commascript

CommaScript is a backwards compatible dialect of JavaScript that provides localized static typing in JavaScript while still feeling like JavaScript.

CommaScript

CommaScript is a backwards compatible dialect of JavaScript that provides localized, implicit static typing in JavaScript while still feeling like JavaScript.

WARNING: This is a work in progress! The current version of the software is ALPHA quality

Update: I'm working on an overhaul of the type system. Check out the (non-functional) type_refactor branch. The documentation below reflects the eventual goal of the type_refactor branch

There have been several attempts at providing static typing in JavaScript, such as TypeScript and Dart. Both languages are great languages, but they suffer from one fatal flaw: they aren't JavaScript!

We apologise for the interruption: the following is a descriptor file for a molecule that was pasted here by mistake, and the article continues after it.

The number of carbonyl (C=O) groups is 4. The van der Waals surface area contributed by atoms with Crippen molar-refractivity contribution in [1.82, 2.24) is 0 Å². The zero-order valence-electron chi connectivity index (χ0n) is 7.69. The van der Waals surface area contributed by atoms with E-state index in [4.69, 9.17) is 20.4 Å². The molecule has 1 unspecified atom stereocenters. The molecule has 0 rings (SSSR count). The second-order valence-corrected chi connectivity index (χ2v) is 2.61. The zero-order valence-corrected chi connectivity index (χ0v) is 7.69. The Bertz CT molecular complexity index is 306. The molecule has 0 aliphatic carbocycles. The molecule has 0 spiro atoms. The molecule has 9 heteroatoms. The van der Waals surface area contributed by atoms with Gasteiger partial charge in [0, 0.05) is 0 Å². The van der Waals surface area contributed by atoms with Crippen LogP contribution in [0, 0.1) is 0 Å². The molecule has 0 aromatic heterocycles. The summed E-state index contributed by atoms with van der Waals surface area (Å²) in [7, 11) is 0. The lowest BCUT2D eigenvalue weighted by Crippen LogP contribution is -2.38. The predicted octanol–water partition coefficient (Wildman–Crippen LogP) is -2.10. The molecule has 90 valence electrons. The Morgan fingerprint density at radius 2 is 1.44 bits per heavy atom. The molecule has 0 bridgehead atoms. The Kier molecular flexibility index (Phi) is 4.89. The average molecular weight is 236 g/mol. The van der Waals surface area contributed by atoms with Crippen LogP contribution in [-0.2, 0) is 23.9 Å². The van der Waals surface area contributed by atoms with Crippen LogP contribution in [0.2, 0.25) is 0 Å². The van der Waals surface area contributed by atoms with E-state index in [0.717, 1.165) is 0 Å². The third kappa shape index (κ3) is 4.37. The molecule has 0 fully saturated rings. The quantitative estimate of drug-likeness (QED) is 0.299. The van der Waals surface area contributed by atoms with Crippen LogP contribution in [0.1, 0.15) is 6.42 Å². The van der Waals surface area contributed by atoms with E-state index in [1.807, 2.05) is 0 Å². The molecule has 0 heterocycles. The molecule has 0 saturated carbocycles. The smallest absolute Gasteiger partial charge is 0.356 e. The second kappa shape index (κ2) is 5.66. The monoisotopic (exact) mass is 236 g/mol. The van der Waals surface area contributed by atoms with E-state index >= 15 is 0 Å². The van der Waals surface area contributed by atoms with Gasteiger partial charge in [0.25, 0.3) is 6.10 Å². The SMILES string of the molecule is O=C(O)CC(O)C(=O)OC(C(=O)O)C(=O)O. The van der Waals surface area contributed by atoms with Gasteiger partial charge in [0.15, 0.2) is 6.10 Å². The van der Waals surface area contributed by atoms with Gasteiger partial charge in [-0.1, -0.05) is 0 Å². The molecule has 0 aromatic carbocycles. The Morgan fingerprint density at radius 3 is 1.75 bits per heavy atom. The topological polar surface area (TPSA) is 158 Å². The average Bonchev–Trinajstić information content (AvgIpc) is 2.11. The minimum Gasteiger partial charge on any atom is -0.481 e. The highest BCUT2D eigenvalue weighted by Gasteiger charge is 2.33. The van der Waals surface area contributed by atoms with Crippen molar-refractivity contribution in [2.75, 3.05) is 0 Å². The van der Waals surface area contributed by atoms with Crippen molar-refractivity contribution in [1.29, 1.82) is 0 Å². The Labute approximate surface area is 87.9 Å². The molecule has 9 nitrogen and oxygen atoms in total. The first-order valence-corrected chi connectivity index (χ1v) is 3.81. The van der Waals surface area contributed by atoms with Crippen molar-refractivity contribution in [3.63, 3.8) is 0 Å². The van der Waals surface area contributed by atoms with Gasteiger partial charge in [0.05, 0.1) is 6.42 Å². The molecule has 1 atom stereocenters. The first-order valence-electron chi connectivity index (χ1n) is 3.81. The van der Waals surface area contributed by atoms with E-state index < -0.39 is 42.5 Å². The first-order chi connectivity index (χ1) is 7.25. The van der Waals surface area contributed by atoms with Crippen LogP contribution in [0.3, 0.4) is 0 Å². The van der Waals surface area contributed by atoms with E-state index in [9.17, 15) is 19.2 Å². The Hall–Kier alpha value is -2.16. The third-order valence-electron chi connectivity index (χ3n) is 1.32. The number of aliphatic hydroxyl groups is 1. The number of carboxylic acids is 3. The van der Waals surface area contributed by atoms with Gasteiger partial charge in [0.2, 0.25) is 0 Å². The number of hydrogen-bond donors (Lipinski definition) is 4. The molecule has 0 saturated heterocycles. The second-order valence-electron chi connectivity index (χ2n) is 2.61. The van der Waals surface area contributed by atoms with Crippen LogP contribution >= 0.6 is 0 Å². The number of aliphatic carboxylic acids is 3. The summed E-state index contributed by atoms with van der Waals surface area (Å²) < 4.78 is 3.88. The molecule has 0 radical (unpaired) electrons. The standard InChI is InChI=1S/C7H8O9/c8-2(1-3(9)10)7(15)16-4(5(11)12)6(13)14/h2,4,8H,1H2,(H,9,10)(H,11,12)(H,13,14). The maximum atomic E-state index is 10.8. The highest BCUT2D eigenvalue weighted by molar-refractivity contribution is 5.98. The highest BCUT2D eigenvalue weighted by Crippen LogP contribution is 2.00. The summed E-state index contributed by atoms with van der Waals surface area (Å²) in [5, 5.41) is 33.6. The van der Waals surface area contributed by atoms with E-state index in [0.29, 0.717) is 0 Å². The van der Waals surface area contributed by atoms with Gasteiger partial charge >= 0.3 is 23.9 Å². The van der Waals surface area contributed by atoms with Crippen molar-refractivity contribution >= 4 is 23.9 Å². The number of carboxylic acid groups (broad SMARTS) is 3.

Mozilla has another attempt at statically typed JavaScript called asm.js which is a proper subset of JavaScript, meaning it will run in all JavaScript engines, even the ones that don't support asm.js. The primary flaw with asm.js is that it looks a lot like assembly, and isn't meant to be programmed in directly.

CommaScript aims to have the backwards compatibility of asm.js combined with the expressiveness of TypeScript and Dart. Specifically, CommaScript has the following goals

  • 100% JavaScript compliant syntax
  • Compiled and uncompiled CommaScript code is semantically identical
    • As a result, uncompiled CommaScript code runs the same as compiled code
  • CommaScript code should still feel like JavaScript as much as possible
    • The type system should be an aid to developers, not get in their way